To me, she wasn’t just someone I saw occasionally.

The others were always on their best behavior when they saw her.

Not me.

She saw me grow up. She made me food in the morning. She watched me throw tantrums. She spanked the shit out of me. She told me stories of her life in North Korea. She told me of her parents, of her siblings, her life as a ballerina.  She bragged about me to her friends. She watched me run away from home. She let me take her to church. She sang me hymns. She prayed for me.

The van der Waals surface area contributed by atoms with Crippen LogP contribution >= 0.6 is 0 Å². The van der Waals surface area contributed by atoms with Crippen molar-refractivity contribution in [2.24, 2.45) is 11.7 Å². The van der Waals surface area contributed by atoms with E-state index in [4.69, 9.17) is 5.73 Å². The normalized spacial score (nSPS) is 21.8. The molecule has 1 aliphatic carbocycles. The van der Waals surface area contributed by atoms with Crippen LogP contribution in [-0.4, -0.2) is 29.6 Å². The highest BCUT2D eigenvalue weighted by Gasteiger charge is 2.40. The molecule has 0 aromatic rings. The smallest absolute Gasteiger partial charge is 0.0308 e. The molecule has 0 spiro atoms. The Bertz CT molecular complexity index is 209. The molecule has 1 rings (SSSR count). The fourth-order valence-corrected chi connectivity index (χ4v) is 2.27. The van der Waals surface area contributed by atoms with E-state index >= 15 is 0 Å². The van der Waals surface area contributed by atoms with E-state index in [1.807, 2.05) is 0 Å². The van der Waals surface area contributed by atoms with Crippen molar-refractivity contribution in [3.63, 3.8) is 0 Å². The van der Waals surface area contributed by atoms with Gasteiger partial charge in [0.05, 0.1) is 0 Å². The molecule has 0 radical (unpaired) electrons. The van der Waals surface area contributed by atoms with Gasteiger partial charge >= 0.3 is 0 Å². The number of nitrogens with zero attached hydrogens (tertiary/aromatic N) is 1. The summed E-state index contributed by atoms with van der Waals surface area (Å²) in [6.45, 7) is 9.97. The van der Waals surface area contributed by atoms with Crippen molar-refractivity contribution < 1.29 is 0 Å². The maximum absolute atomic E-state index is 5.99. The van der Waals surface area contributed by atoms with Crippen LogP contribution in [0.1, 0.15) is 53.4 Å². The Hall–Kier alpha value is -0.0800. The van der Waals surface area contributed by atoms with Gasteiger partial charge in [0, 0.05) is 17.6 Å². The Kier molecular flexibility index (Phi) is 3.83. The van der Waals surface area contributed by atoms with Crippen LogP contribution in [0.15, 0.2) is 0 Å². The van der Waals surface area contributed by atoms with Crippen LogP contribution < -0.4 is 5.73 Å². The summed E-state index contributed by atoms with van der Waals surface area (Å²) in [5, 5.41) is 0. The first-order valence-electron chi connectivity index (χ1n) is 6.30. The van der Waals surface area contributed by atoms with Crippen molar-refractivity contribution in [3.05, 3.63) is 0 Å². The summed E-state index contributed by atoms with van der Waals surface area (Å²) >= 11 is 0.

She loved me.

I remember everything.

Thank you.


There used to be a hospital bed and an oxygen machine there. During the last days of her life, she would gaze out the window and talk about my grandfather.

The pistachios (her favorite) I bought for her were still there. They were the last thing we ate together.

My aunt asked me if I wanted her watch. She had it from before I was born. I said no.